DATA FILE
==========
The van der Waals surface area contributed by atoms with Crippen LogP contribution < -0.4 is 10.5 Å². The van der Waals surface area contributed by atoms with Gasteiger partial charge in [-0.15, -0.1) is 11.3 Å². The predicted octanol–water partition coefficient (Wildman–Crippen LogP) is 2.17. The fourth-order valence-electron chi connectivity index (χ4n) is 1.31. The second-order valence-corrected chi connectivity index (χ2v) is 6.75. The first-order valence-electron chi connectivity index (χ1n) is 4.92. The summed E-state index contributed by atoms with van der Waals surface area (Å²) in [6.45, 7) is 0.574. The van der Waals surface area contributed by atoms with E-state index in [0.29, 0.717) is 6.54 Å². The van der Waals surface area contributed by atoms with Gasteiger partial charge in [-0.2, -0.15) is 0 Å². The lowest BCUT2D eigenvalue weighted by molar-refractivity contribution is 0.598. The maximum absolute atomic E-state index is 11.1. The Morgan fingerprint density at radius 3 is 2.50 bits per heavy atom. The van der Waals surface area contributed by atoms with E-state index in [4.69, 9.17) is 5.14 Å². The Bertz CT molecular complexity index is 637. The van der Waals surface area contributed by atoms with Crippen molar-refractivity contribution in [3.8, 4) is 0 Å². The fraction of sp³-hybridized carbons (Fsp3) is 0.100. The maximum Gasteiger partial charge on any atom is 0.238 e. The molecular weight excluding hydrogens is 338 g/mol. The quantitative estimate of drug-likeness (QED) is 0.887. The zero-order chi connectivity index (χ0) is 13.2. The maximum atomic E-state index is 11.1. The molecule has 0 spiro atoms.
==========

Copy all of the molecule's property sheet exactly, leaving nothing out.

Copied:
The van der Waals surface area contributed by atoms with Crippen LogP contribution < -0.4 is 10.5 Å². The van der Waals surface area contributed by atoms with Gasteiger partial charge in [-0.15, -0.1) is 11.3 Å². The predicted octanol–water partition coefficient (Wildman–Crippen LogP) is 2.17. The fourth-order valence-electron chi connectivity index (χ4n) is 1.31. The second-order valence-corrected chi connectivity index (χ2v) is 6.75. The first-order valence-electron chi connectivity index (χ1n) is 4.92. The summed E-state index contributed by atoms with van der Waals surface area (Å²) in [6.45, 7) is 0.574. The van der Waals surface area contributed by atoms with E-state index in [0.29, 0.717) is 6.54 Å². The van der Waals surface area contributed by atoms with Gasteiger partial charge in [-0.2, -0.15) is 0 Å². The lowest BCUT2D eigenvalue weighted by molar-refractivity contribution is 0.598. The maximum absolute atomic E-state index is 11.1. The Morgan fingerprint density at radius 3 is 2.50 bits per heavy atom. The van der Waals surface area contributed by atoms with E-state index in [4.69, 9.17) is 5.14 Å². The Bertz CT molecular complexity index is 637. The van der Waals surface area contributed by atoms with Crippen molar-refractivity contribution in [3.8, 4) is 0 Å². The fraction of sp³-hybridized carbons (Fsp3) is 0.100. The maximum Gasteiger partial charge on any atom is 0.238 e. The molecular weight excluding hydrogens is 338 g/mol. The quantitative estimate of drug-likeness (QED) is 0.887. The zero-order chi connectivity index (χ0) is 13.2. The maximum atomic E-state index is 11.1. The molecule has 0 spiro atoms.